The aim of the present study was to evaluate oxidative stress biomarkers as measured by plasma levels of NOx and SOD enzyme among CRF patients with and without CVD on different modes of treatment. A further purpose was to identify the relationship between these studied parameters with CVD in these patients. The results in this study showed that CRF patients with CVD were usually older than CRF without CVD. The role of age in prevalence of CVD events in CRF patients was confirmed by result of logistic regression analysis and also a study by Hemmelgarn et al. [8] who reported that renal insufficiency is a marker for elevated CVD risk in a community of elderly adults. In the present investigation, the levels of NOx and SOD in CRF patients were significantly lower than healthy control group. According to previous studies, [6],[11] the reasons for lower NOx and SOD levels in CRF patients may relate to excess production of ROS due to oxidative stress in plasma and red blood cells in CRF patients. Similar result of SOD enzyme activity was shown previously by Sasikala et al. [12] CRF patients with CVD showed significantly lower activity of SOD enzyme in comparison with CRF patients without CVD. Our results showed significant association between SOD levels and occurrence of CVD in CRF patients. Data from several studies have shown that the development and progression of atherosclerotic disease in animal models and human is highly due to the imbalance of oxidant and antioxidant enzymes. [13] SOD level had significant and negative correlation with age, creatinine, cholesterol, and triglyceride. Moreover, our results presented here show strong association between levels of triglyceride, LDL, and cholesterol with the occurrence of CVD. These results which proved to be agreeable with other investigators' results revealed that classic risk factors of atherosclerosis, such as age, duration of CRF condition, and elevated lipid profile, contribute to the development of carotid atherosclerosis in patients with CRF. [14] The function of NO in CRF patients on dialysis is important in this report. NO can play both a protective and a toxic role in the cell. [9] In our study, we showed that stable-end NO metabolite plasma levels (nitrites and nitrates) were decreased in all CRF patients when compared with control group. These results had significant differences in most groups, except hemodialysis, suggesting that long-term hemodialysis are associated with chronic stimulation of NO production. [15] Endothelial dysfunction is an early event in the development of atherosclerosis in CRF patients [16],[17] and is known to cause gathering of atherosclerotic plaques. [18] It is observed that progression in endothelial dysfunction depends on the degree of oxidative stress. [19],[20] Atherosclerosis manifests more in adult CRF patients [21] and may be one of the causes of defect in NO production, because a compact expression of eNOS enzyme has recently been reported to occur in conditions of atherosclerosis. [22] The endothelial function may be impaired by risk factors for CVD such as hypertension, hyperlipidemia, and diabetes.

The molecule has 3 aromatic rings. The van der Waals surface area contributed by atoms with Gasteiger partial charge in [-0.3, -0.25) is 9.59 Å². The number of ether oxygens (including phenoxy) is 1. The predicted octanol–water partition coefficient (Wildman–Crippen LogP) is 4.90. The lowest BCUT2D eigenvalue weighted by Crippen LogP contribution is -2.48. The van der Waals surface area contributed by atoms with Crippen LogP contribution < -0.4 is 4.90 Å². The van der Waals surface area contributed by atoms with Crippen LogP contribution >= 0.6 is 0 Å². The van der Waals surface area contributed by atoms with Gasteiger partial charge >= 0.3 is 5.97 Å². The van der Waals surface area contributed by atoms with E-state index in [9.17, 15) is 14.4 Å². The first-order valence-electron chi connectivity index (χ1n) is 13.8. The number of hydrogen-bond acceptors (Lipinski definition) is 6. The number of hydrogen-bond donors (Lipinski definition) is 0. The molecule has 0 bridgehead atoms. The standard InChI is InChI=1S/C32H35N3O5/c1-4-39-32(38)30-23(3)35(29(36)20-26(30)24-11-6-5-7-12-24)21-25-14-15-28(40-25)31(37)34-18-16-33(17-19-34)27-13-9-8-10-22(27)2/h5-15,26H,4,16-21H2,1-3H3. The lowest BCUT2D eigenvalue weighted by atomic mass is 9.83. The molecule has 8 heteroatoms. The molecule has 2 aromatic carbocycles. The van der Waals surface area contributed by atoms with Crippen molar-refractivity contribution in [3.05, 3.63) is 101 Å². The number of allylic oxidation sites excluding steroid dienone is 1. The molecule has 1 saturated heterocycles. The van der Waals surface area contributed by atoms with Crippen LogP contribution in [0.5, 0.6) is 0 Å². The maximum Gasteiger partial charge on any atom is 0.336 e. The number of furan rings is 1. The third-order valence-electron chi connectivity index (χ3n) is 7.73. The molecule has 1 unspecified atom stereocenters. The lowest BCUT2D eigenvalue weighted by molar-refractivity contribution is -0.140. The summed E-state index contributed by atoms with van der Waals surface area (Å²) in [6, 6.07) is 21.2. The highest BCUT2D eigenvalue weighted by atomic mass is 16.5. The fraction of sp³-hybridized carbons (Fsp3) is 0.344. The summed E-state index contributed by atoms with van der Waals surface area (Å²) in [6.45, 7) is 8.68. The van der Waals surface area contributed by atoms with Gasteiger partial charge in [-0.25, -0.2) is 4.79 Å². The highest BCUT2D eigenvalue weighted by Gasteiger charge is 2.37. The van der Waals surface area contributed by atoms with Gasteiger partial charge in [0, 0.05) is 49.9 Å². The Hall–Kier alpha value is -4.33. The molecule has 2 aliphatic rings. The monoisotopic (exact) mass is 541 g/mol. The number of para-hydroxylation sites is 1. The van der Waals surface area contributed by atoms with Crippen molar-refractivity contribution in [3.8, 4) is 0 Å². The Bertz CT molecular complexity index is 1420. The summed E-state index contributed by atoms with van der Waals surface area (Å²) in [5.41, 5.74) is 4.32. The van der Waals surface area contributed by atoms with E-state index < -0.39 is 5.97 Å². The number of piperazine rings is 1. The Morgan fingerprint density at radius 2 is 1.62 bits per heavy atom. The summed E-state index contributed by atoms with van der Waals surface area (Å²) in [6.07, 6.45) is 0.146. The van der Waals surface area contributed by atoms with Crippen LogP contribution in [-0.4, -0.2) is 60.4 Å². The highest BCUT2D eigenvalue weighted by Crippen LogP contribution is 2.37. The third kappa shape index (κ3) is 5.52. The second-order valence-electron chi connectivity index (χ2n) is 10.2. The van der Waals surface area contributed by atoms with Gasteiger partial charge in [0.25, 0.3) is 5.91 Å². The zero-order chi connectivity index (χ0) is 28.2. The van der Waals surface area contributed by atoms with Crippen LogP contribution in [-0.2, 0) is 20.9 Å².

On the other hand, impaired NO production may also have resulted from increasing endogenous NOS-inhibitor, asymmetric dimethylarginine (ADMA) in patients with end-stage renal disease, which is well documented in previous studies. [17],[23] However, one of the limitations in this study was the inability to separate the various isoforms of NOS (endothelial, neuronal, and inducible). Both renal failure and CVD have been reported in animal studies and were associated with decreased expression of iNOS which has direct association with the stage of disease. [22],[23],[24],[25] On the other hand, the reduction in NO production may also relate to the atherosclerosis process. Recent studies indicated that iNOS expression is important in prevention of neointima proliferation and endothelial regeneration. [26],[27] The present results indicate multiple interactions between plasma SOD, NOx, lipid profile, male gender, age, and diabetes, with the occurrence of CVD in CRF patients. It is postulated that low SOD level implicates the reduction of NO production which is due to oxidation/inactivation of NO by ROS. The severity of CRF complications is highly correlated with the oxidative stress status of the patient, which may lead to the pathogenesis of CVD in patients with CRF. Further studies are needed to determine with certainty the degree of risk of CVD associated with changes in these oxidative stress markers and in CRF patients.